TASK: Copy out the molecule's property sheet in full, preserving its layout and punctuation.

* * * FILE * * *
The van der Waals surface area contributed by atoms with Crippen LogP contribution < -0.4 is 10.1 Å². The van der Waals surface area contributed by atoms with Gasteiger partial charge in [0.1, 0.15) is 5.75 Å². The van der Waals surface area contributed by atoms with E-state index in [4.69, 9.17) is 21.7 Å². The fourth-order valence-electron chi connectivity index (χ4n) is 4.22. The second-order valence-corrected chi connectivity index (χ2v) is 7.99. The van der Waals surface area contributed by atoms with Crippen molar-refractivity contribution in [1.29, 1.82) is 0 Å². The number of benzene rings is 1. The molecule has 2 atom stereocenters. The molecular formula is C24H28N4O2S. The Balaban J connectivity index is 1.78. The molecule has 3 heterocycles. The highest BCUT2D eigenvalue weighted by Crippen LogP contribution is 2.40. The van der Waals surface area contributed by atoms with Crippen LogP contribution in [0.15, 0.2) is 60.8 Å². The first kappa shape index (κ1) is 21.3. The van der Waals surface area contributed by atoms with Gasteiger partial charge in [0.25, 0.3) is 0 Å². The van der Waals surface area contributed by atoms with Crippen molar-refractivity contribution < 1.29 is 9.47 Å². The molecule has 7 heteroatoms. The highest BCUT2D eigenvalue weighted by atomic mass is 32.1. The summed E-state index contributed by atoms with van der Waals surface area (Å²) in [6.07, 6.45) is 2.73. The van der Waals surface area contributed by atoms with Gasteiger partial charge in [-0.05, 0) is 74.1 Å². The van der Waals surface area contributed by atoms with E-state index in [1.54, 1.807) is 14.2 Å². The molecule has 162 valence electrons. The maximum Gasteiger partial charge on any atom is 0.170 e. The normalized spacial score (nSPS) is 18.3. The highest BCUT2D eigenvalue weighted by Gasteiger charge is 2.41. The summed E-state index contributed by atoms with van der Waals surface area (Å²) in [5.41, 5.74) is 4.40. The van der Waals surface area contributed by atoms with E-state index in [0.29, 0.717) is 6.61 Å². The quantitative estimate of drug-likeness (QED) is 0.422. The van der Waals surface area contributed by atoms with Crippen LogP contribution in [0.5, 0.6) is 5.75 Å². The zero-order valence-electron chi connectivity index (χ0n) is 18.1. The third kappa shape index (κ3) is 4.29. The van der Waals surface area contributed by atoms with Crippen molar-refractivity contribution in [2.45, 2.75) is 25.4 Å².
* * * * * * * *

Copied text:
The van der Waals surface area contributed by atoms with Crippen LogP contribution < -0.4 is 10.1 Å². The van der Waals surface area contributed by atoms with Gasteiger partial charge in [0.1, 0.15) is 5.75 Å². The van der Waals surface area contributed by atoms with E-state index in [4.69, 9.17) is 21.7 Å². The fourth-order valence-electron chi connectivity index (χ4n) is 4.22. The second-order valence-corrected chi connectivity index (χ2v) is 7.99. The van der Waals surface area contributed by atoms with Crippen molar-refractivity contribution in [1.29, 1.82) is 0 Å². The number of benzene rings is 1. The molecule has 2 atom stereocenters. The molecular formula is C24H28N4O2S. The Balaban J connectivity index is 1.78. The molecule has 3 heterocycles. The highest BCUT2D eigenvalue weighted by Crippen LogP contribution is 2.40. The van der Waals surface area contributed by atoms with Crippen LogP contribution in [0.15, 0.2) is 60.8 Å². The first kappa shape index (κ1) is 21.3. The van der Waals surface area contributed by atoms with Gasteiger partial charge in [0.25, 0.3) is 0 Å². The van der Waals surface area contributed by atoms with Crippen molar-refractivity contribution < 1.29 is 9.47 Å². The molecule has 7 heteroatoms. The highest BCUT2D eigenvalue weighted by atomic mass is 32.1. The summed E-state index contributed by atoms with van der Waals surface area (Å²) in [6.07, 6.45) is 2.73. The van der Waals surface area contributed by atoms with Gasteiger partial charge in [-0.05, 0) is 74.1 Å². The van der Waals surface area contributed by atoms with E-state index in [1.54, 1.807) is 14.2 Å². The molecule has 162 valence electrons. The maximum Gasteiger partial charge on any atom is 0.170 e. The normalized spacial score (nSPS) is 18.3. The highest BCUT2D eigenvalue weighted by Gasteiger charge is 2.41. The summed E-state index contributed by atoms with van der Waals surface area (Å²) in [5.41, 5.74) is 4.40. The van der Waals surface area contributed by atoms with E-state index in [0.29, 0.717) is 6.61 Å². The quantitative estimate of drug-likeness (QED) is 0.422. The van der Waals surface area contributed by atoms with Crippen LogP contribution in [0.5, 0.6) is 5.75 Å². The zero-order valence-electron chi connectivity index (χ0n) is 18.1. The third kappa shape index (κ3) is 4.29. The van der Waals surface area contributed by atoms with Crippen molar-refractivity contribution in [2.45, 2.75) is 25.4 Å².